5 minutes with… Philip Khoury

Harrods’ head pastry chef is reinventing the world of desserts with his new cookbook, A New Way to Bake

Food and Drink 30 Aug 2023

5 minutes with Philip Khoury

From 31 August, renowned Australian pastry chef Philip Khoury can add the title of published author to his extensive resume. Having worked alongside big names such as pâtissier Adriano Zumbo, in 2018 Khoury took on the role of head pastry chef at exclusive London department store Harrods. Introducing plant-based pastry to the menu for the first time, Khoury’s enthusiasm for plant-based cooking is evident and shines through in his new cookbook A New Way to Bake.

Transforming the traditional building blocks of baking, A New Way to Bake offers readers more than 80 crowd-pleasing recipes, including pecan pie and Eton mess. Each dessert uses natural ingredients that are easily accessible to the home cook and comes with a video guide, so you can cook along with the renowned chef himself.

Excited by the concept, Brummell spoke with Philip Khoury to learn more about his inspiration:


What led to you discovering your love for the culinary arts? And how did it lead you to focus on plant-based pastry?

I’m from a Lebanese family of food lovers. Food was where we connected, whether at home, at my grandparents or out exploring restaurants as a family. I just never considered it a career until 21 and then I dove into it, making up for lost time. I chased pastry perfection aggressively over the next five years, starting at Peter Gilmore’s Quay restaurant, before ending up with Australia’s answer to Willy Wonka, Adriano Zumbo. My curiosity was sated working alongside him. It was a chance conversation five years ago that sparked burning questions about plant-based/vegan pastry. At first I thought it was impossible, or at least inferior, so there was an element of challenge. Getting up close to food and how it’s produced forces you to consider that we need more options that are lower impact and better in terms of quality, and for people, planet and animals.

You’ve been working as head pastry chef at Harrods since 2018; what is your favourite challenge about working here?

The variety of projects and working with such a big team. We have 50+ pastry chefs and bakers in-house producing our made-in-house ranges fresh every day. This is thousands of products across over 200 lines, produced for the 20+ restaurants in Harrods and the iconic Food Halls. Harrods is the largest food and beverage operation in Northern Europe in one building, and making the magic happen every day is a huge team effort – and that’s just the pastry department! There’s the savoury side, too.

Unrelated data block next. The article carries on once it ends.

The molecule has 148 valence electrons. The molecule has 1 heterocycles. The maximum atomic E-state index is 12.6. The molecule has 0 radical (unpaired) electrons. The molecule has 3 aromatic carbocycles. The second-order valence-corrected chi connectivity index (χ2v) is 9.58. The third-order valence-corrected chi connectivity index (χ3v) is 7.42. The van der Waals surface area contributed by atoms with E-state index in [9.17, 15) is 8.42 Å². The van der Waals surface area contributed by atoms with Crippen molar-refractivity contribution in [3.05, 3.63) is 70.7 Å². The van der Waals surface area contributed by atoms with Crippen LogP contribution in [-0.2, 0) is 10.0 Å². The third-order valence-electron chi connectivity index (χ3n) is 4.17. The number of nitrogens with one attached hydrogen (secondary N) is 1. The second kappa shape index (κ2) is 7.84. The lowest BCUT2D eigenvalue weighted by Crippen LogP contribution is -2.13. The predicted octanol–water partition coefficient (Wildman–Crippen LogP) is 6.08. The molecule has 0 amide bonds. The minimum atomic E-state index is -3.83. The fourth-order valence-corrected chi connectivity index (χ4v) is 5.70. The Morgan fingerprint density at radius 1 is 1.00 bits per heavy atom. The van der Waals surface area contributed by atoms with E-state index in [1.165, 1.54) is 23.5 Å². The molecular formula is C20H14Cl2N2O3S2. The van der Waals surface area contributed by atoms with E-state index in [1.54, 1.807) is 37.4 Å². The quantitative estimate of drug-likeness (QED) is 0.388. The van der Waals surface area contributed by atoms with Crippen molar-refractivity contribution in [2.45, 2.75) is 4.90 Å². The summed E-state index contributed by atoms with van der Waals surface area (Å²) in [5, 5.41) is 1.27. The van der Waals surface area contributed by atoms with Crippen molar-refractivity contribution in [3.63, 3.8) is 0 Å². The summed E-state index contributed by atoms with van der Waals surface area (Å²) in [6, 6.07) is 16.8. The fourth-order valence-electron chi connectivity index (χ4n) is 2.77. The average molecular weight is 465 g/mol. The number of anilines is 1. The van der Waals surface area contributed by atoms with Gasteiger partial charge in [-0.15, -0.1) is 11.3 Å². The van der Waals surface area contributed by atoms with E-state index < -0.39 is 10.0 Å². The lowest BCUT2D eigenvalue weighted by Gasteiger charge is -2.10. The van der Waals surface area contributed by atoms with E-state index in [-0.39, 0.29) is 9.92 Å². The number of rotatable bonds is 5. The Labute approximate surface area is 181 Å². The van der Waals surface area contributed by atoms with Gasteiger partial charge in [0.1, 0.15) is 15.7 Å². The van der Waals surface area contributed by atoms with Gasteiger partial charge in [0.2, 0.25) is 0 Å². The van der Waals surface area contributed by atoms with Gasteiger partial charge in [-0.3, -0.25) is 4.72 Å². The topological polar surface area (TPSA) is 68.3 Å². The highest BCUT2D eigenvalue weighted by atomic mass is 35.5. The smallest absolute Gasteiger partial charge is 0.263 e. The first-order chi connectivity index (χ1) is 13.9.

What should we expect from your new recipe book A New Way to Bake?

A new way to bake! It turns out we have so many incredible naturally plant-based ingredients that we already use (sono margarines or commercial substitutes) with immense functionality. We just needed to find new ways to let them shine through some reformulation, re-imagination and magic (knowledge from years of questioning everything – annoying all the pastry professionals I’ve worked with – and countless trials and tribulations).

A New Way to Bake will be available to publish from 31st August
A New Way to Bake will be available to publish from 31st August

Do you have a “must-try” recipe from your new book?

The banoffee pie or the apple pie. Simple, crowd-pleasing and delicious. At the risk of sounding arrogant, I sought to create perfect versions of these desserts and improve on the standard recipes in a number of ways.

What is the best piece of advice you have ever received in your career and why?

‘If you can imagine it, you can create it’ – Adriano Zumbo. This, told another way, also translates into a number of other favourite bits of advice I’ve received.

Who is your role model and how have they influenced you in your work?

Professionally, I think it would be Adriano Zumbo. I spent two years running R&D for his sweet paradise with him. It was a dream job.

What single ingredient can you not live without and why?

Chocolate. It really did come from the gods – it took many strokes of gastronomic genius over thousands of years to bring us this treat. We need to fight for better working conditions and living wages for the farmers who grow and produce the raw materials of this magical foodstuff. For the pastry professional and consumer, this means choosing brands that pay fairly.

Renowned pastry chef, Philip Khoury
Renowned pastry chef, Philip Khoury

What are your biggest passions?

In a world that’s overcome with so many issues, the most existential being the climate crisis – as a pastry chef, I felt like I was superfluous. Just frou-frou. But cake is more than that. I can say more, but this might not be the best forum. I reframed my purpose and I am doing what I can, as a pastry chef, to contribute solutions. There is no perfect solution, but we need more options that are authentically delicious and lower impact.

Where is your favourite place to eat in London and why?

This is like asking someone to pick their favourite child – you shouldn’t have one, but you do. So many amazing places. I love Imad’s Syrian Kitchen because Imad is a man with a pure heart and his food is a taste of my heritage/comfort (I am of Lebanese descent).

What do you like to do on your days off?

I can’t remember – my days off for the past three years have consisted of producing this book and the 80 full-demonstration videos that accompany them! (I jest.) Before this took over my life, I enjoyed art, coffee culture and cake. My life is one big cake crawl.


A New Way to Bake (£30, Hardie Grant) is available from 31 August.